Ca2+ and Inositol 1,4,5-Trisphosphate–Mediated Signaling Across the Myoendothelial Junction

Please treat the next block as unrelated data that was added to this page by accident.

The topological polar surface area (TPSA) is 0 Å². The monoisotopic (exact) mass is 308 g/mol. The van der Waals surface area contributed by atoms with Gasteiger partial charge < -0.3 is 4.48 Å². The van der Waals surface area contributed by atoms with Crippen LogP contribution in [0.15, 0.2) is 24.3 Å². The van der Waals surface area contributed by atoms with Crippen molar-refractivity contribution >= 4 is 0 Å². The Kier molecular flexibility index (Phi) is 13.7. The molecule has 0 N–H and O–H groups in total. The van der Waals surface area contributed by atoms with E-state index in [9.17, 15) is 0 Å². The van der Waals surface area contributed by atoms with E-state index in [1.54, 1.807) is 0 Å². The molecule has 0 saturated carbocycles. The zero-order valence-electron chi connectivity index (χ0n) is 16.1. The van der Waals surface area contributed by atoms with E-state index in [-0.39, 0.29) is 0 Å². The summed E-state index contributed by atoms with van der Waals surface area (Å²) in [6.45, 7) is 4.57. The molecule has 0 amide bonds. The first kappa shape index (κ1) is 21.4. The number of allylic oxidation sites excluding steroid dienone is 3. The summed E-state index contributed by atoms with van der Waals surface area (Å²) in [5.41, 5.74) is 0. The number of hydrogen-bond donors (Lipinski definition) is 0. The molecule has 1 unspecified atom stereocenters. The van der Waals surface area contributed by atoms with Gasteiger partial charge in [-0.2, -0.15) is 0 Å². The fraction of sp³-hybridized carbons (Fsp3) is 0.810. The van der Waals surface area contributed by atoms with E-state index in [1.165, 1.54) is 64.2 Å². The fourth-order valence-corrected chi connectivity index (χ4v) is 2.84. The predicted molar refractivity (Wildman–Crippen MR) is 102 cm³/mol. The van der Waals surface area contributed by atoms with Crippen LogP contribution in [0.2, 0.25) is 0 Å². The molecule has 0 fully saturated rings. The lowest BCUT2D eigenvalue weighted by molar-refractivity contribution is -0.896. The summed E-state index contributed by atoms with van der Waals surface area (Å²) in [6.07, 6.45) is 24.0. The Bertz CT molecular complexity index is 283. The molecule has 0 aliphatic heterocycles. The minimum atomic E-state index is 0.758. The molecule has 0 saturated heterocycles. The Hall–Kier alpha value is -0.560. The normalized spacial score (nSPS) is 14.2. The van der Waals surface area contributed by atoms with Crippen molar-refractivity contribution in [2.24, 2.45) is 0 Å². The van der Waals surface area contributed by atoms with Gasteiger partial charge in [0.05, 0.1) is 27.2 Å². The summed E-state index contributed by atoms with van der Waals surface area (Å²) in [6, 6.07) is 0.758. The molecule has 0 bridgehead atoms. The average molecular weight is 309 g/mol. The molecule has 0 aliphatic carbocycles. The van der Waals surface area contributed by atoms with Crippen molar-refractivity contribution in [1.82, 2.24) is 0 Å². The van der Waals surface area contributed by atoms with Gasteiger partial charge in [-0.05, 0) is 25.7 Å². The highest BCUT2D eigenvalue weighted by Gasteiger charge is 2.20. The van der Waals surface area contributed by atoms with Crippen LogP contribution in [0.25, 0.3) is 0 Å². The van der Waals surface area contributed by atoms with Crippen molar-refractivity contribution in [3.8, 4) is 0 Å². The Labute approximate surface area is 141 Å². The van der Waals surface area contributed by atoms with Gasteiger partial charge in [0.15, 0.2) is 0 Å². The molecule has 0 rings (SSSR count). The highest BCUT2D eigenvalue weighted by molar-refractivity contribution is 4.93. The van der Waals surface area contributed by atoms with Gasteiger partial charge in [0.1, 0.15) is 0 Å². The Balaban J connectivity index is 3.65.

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Second messenger signaling between endothelial cells (ECs) and vascular smooth muscle cells (VSMCs) is poorly understood, but intracellular Ca2+ concentrations ([Ca2+]i) in the 2 cells are coordinated, possibly through gap junctions at the myoendothelial junction. To study heterocellular calcium signaling, we used a vascular cell coculture model composed of monolayers of ECs and VSMCs. Stimulation of either cell type leads to an increase in [Ca2+]i in the stimulated cell and a secondary increase in [Ca2+]i in the other cell type that was blocked by gap junction inhibitors. To determine which second messengers are involved, we initially depleted Ca2+ stores in the endoplasmic reticulum Ca2+ with thapsigargin in ECs or VSMCs, but this had no effect on heterocellular calcium signaling. Alternatively, we loaded ECs or VSMCs with 1,2-bis(2-aminophenoxy)ethane-N,N,N′,N′-tetraacetic acid (BAPTA) to buffer changes in [Ca2+]i. BAPTA loading of ECs inhibited agonist-induced increases in intracellular calcium concentration ([Ca2+]i), in both ECs and VSMCs. In contrast, BAPTA loading of the VSMCs blunted the VSMC response but did not alter the secondary increase in EC [Ca2+]i. Xestospongin C (an inositol 1,4,5-trisphosphate receptor inhibitor) had no effect on the secondary Ca2+ response, but when xestospongin C or thapsigargin was loaded into ECs and BAPTA into VSMCs, intercellular Ca2+ signaling was completely blocked. We conclude that 1,4,5-trisphosphate and Ca2+ originating in the VSMCs induces the secondary increase in EC [Ca2+]i but stimulation of the ECs generates a Ca2+ dependent response in the VSMCs.

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